What kind of Pennsylvania auto insurance do you need?
Driving can be expensive these days. First, you need a license and a car. Then you need auto insurance. You may already know that Pennsylvania law requires you to carry a certain minimum amount of insurance, but you may not know that you have an option that could make a big difference if you suffer injuries in an accident.
In addition to all of the other options you make when you choose your plan, you must choose between full tort and limited tort coverage. Most people make their choices based on how much it will cost per month without considering what it could cost them after an accident. Before making any decisions, it might help to understand the difference between these two types of coverage.
This type of coverage still provides you with payment for your monetary losses, such as medical expenses, damages to your vehicle and any income you lost due to the accident. However, you may only pursue non-monetary damages under the following circumstances relating to the other driver:
- DUI alcohol or drug conviction
- Pre-trial diversion program
- Out-of-state vehicle
- Intentional actions
You must also have suffered serious injuries that resulted in permanent serious disfigurement, serious impairment or death. The courts will determine whether your injuries qualify.
In contrast, purchasing full tort coverage allows you to pursue non-monetary damages without the qualifying factors or injuries listed above. Non-monetary damages include the following:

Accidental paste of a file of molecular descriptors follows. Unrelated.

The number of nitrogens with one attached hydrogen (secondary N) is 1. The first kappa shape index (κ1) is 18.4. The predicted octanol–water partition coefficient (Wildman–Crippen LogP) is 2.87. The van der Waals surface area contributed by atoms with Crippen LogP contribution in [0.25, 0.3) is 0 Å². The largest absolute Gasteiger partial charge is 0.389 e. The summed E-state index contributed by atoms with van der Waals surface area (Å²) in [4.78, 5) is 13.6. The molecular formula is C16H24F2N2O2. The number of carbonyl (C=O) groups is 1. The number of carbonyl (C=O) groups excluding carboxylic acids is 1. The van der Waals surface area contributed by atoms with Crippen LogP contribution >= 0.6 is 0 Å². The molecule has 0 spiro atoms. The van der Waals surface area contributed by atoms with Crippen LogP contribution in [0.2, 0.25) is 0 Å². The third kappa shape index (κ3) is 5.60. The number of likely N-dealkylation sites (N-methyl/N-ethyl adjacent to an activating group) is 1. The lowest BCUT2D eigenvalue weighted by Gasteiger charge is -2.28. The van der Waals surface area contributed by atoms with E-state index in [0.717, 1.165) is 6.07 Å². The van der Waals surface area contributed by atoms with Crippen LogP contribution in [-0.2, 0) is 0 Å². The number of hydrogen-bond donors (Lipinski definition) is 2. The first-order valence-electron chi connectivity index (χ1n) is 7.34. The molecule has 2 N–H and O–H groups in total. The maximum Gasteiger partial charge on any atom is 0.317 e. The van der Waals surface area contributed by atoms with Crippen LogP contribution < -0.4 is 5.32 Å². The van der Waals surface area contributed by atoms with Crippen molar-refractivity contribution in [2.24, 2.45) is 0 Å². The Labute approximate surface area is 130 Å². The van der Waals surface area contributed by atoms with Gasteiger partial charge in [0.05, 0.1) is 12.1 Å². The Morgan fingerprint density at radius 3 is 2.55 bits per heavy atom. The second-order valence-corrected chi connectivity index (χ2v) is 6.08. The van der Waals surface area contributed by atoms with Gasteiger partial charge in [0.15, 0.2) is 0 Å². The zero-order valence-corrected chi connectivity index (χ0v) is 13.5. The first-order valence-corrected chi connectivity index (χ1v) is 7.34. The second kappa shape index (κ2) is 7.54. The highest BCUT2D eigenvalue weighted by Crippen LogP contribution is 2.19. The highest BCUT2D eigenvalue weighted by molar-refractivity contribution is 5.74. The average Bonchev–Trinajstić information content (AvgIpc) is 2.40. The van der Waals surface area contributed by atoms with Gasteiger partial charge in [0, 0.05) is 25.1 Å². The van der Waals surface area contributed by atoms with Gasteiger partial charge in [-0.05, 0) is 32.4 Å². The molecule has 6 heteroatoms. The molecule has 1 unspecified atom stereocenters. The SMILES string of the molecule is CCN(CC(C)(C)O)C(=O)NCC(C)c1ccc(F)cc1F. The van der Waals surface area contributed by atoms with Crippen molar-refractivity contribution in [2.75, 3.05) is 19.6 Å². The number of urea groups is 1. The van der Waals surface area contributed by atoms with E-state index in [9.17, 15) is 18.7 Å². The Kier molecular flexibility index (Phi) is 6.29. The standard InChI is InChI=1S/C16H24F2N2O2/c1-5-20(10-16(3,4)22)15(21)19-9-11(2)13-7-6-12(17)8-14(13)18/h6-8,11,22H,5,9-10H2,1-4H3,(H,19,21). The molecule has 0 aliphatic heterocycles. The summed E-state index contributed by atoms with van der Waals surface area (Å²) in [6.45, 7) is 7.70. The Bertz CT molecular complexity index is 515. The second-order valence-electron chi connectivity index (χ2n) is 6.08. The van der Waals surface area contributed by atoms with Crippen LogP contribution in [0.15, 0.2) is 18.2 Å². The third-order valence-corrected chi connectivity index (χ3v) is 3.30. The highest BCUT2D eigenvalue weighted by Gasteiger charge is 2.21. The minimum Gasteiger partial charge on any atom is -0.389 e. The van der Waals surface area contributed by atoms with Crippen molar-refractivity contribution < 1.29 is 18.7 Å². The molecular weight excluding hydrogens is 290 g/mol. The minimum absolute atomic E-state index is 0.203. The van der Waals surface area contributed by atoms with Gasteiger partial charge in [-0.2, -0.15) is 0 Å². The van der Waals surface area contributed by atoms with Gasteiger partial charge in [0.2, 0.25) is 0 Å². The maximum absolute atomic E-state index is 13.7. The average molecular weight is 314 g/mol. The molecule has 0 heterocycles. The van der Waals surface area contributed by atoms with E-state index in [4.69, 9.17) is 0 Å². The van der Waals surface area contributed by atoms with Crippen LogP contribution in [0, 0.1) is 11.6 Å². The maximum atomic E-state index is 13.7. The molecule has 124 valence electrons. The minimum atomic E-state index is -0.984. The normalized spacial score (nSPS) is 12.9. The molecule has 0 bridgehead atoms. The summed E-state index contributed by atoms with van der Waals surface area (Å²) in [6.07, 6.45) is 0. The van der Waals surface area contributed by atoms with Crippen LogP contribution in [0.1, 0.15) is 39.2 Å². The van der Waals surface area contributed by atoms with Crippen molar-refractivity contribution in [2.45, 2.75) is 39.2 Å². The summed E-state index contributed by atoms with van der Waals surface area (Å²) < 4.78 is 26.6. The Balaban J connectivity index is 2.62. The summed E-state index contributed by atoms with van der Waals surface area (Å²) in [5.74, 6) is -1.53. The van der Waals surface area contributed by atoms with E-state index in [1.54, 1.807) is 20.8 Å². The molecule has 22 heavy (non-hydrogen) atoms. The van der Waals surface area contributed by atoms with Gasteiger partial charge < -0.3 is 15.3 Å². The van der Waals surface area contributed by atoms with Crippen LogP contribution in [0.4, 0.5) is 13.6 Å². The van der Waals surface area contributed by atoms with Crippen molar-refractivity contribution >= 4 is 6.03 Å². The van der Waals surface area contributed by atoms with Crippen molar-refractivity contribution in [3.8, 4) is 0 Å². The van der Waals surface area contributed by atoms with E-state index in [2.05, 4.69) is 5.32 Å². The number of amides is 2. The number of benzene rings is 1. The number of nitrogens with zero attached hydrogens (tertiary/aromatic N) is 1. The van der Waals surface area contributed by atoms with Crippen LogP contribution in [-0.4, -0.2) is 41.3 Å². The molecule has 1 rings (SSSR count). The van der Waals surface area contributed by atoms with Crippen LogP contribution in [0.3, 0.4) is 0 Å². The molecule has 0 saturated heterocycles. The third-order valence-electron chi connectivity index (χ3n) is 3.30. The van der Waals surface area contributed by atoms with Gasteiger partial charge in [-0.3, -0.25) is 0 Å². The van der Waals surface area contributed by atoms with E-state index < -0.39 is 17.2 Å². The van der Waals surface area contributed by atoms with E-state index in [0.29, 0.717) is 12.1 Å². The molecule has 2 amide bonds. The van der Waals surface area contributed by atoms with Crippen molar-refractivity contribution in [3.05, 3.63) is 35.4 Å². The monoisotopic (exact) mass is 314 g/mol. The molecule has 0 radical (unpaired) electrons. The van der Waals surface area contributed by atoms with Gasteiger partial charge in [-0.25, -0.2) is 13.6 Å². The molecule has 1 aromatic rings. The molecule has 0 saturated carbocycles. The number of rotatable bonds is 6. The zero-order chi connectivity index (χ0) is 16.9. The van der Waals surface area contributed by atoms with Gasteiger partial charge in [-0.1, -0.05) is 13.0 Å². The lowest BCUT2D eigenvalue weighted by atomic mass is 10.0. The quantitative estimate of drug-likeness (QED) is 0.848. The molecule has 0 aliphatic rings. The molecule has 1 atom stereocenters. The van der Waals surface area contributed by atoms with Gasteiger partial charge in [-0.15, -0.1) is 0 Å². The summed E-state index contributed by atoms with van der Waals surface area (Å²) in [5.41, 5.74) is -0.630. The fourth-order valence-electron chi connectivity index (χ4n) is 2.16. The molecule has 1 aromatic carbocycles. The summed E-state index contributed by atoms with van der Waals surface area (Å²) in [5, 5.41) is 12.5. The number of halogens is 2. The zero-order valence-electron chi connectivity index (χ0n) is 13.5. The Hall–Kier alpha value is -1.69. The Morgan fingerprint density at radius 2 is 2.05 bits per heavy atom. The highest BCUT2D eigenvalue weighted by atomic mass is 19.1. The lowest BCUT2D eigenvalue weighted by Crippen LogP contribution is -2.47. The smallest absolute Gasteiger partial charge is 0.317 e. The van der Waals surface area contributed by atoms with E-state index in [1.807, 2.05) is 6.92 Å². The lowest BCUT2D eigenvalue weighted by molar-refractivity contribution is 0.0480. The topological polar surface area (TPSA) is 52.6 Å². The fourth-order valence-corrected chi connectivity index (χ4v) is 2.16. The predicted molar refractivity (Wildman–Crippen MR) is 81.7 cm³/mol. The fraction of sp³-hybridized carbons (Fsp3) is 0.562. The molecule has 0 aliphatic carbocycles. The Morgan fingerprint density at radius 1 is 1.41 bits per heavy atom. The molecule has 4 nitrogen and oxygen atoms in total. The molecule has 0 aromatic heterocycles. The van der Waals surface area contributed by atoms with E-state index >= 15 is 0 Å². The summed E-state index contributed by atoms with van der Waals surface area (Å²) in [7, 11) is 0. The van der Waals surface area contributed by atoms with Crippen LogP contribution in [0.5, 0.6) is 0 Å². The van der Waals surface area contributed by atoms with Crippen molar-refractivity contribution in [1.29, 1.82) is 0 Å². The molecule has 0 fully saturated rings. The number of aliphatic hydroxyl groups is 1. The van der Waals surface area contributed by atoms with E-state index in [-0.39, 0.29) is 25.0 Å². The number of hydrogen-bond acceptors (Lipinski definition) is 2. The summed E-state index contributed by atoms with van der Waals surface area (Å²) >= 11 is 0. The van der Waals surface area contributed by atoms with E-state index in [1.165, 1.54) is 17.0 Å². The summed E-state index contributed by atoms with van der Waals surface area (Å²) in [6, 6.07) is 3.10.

- Spousal loss of consortium
- Pain and suffering
- Loss of enjoyment of life
- Permanent injuries
Some believe that the increase in premiums is worth being able to pursue these damages without having to prove the specific circumstances needed for limited tort coverage.
Which is right for you?
If you still have questions regarding what kind of coverage would benefit you the most, help is available. Making the most informed decision you can could get you the best coverage possible and keep your premiums at a manageable level.
Even if you end up choosing limited tort coverage, you may still be able to pursue non-monetary damages for serious injuries or the death of a loved one, but this also may take the help of a legal advocate who is well-versed in personal injury claims. Not only could you end up filing a lawsuit against the party at fault for your injuries, but you may need assistance dealing with insurance companies as well.